Will you have enough?
Saving for retirement doesn't need to be a difficult task. All it takes is a little planning and a great deal of persistence. It's one thing to develop a strategy; it's another to actually stick to it. If you do, the rewards will be worth it.
The term "saving" in this instance is really a misnomer. Saving is the act of putting aside money for an emergency or for a major purchase such as a car or home renovation. The more appropriate term to use would be "investing." You are investing funds in the hope that they will grow substantially and meet your retirement obligations.
Today, the responsibility for funding your retirement has shifted from the government and your employer and landed squarely on your shoulders. Your plan needs to be proactive, realistic and flexible. You're not always going to have funds available for your retirement program, but don't worry. It's not where you start that counts but rather where you finish. Just keep in mind that the best time to invest is whenever you have cash in the bank, separate and apart from savings and your emergency fund.
There are several different types of retirement account to choose from, each with its own advantages and disadvantages. Deciding on the best retirement investment strategy can be confusing, to say the least. Traditional individual retirement accounts (IRAs) allow you to make tax-sheltered annual contributions, but you pay income tax later when you withdraw from the account. Roth IRAs are the opposite: you pay income tax now, on your contributions, but withdrawals later are tax-free. A 401(k) account is a group investment plan, usually through your employer. These plans get better rates, because of the larger buying power of the group, and your employer may even match or top up your contributions. However, you get less choice in how the money is invested and when you get to take it out, since the plan is set up by your employer, not by you. Each of these retirement account options is discussed in detail in the next few pages of this site.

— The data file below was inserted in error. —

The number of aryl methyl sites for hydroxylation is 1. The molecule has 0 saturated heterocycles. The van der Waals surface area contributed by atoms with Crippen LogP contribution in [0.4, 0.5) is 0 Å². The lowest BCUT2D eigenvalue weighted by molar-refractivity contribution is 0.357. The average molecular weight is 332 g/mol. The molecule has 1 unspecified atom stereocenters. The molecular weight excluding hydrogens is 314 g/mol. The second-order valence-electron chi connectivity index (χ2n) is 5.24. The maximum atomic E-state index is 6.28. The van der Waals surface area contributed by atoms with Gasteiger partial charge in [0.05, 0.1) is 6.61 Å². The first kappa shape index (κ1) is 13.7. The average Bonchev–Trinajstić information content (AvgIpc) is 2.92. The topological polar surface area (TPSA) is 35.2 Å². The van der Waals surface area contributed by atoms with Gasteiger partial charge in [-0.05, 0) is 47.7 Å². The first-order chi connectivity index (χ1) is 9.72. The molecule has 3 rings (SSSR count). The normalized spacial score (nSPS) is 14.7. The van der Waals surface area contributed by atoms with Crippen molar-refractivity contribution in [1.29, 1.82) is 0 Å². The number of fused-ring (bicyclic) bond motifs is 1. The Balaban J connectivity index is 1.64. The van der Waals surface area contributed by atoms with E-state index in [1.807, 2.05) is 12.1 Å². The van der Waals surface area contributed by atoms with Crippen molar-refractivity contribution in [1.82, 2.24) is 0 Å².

Okay, you've decided to put together an investment plan to fund your retirement. Here are some steps to develop your strategy:
First, decide if you require the assistance of a financial planner or investment adviser to help you with the process. Often, an experienced professional can help guide you through the steps involved and keep you on track when you find your commitment waning. Think of this person as the financial version of a fitness club trainer.
Now decide at what age you wish to retire. That will help you determine the amount of money you'll need to commit to your investment plan each year to make it happen.
- How much do you plan to live on when you retire? Many experts believe most retirees require far less than when they were working. Some will need as little as 65 percent of their pre-retirement income to live reasonably well. It makes sense to make your calculations based on 100 percent of your income. It's better to be safe than sorry.
- Do you plan to work? If you were to retire at age 65 and live until 85, that would be slightly less than one quarter of your entire life. That's an awfully long period to be doing nothing but golfing. You might decide to volunteer with charities you support. That won't bring in any additional income so your plan should reflect that. However, you may wish to consult with companies in need of your expertise and this would certainly reduce the amount of income required to pay for your lifestyle. Again, it's a good idea to assume you'll have no additional income during retirement and make your assumptions and calculations on that basis.
- Where do you plan to live? Are you going to remain in the family home or will you move to a smaller, more manageable residence? If so, will you rent an apartment and invest the proceeds from the sale of your home; if not, are you going to obtain a home equity line of credit to cover some of your expenses? These are all questions you need to address sooner rather than later. The longer you can take advantage of compounding interest, the better.
- What are your 401k and IRA options and how will you take advantage of these tax-deferred investment vehicles? Maximizing both vehicles is critical to your success.
- What is your asset allocation model for your investments? The composition will depend primarily on your time horizon and tolerance for risk. The older you are when you start, the higher the rate of return you'll require and the higher your risk tolerance will need to be.
- Lastly, constantly revisit and revise your plan, making changes along the way to ensure meeting your goals for retirement.
Procrastination is the enemy of retirement planning. Start your plan as early as possible and be persistent in following it.